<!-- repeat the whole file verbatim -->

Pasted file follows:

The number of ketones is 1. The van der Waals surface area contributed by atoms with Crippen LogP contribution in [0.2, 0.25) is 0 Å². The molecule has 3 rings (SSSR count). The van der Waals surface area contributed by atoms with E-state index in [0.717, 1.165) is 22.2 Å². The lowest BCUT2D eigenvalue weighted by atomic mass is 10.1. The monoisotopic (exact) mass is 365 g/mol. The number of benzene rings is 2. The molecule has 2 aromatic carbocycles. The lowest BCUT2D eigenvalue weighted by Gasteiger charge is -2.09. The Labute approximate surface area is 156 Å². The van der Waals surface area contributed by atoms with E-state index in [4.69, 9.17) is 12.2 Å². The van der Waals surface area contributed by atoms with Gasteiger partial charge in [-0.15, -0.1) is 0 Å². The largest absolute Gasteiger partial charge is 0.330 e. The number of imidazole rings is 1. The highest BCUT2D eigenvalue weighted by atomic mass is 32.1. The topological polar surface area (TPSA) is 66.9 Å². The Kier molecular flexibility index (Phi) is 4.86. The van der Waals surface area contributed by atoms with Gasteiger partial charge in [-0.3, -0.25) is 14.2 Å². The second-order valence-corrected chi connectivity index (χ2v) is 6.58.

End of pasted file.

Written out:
The number of ketones is 1. The van der Waals surface area contributed by atoms with Crippen LogP contribution in [0.2, 0.25) is 0 Å². The molecule has 3 rings (SSSR count). The van der Waals surface area contributed by atoms with E-state index in [0.717, 1.165) is 22.2 Å². The lowest BCUT2D eigenvalue weighted by atomic mass is 10.1. The monoisotopic (exact) mass is 365 g/mol. The number of benzene rings is 2. The molecule has 2 aromatic carbocycles. The lowest BCUT2D eigenvalue weighted by Gasteiger charge is -2.09. The Labute approximate surface area is 156 Å². The van der Waals surface area contributed by atoms with E-state index in [4.69, 9.17) is 12.2 Å². The van der Waals surface area contributed by atoms with Gasteiger partial charge in [-0.15, -0.1) is 0 Å². The largest absolute Gasteiger partial charge is 0.330 e. The number of imidazole rings is 1. The highest BCUT2D eigenvalue weighted by atomic mass is 32.1. The topological polar surface area (TPSA) is 66.9 Å². The Kier molecular flexibility index (Phi) is 4.86. The van der Waals surface area contributed by atoms with Gasteiger partial charge in [-0.3, -0.25) is 14.2 Å². The second-order valence-corrected chi connectivity index (χ2v) is 6.58.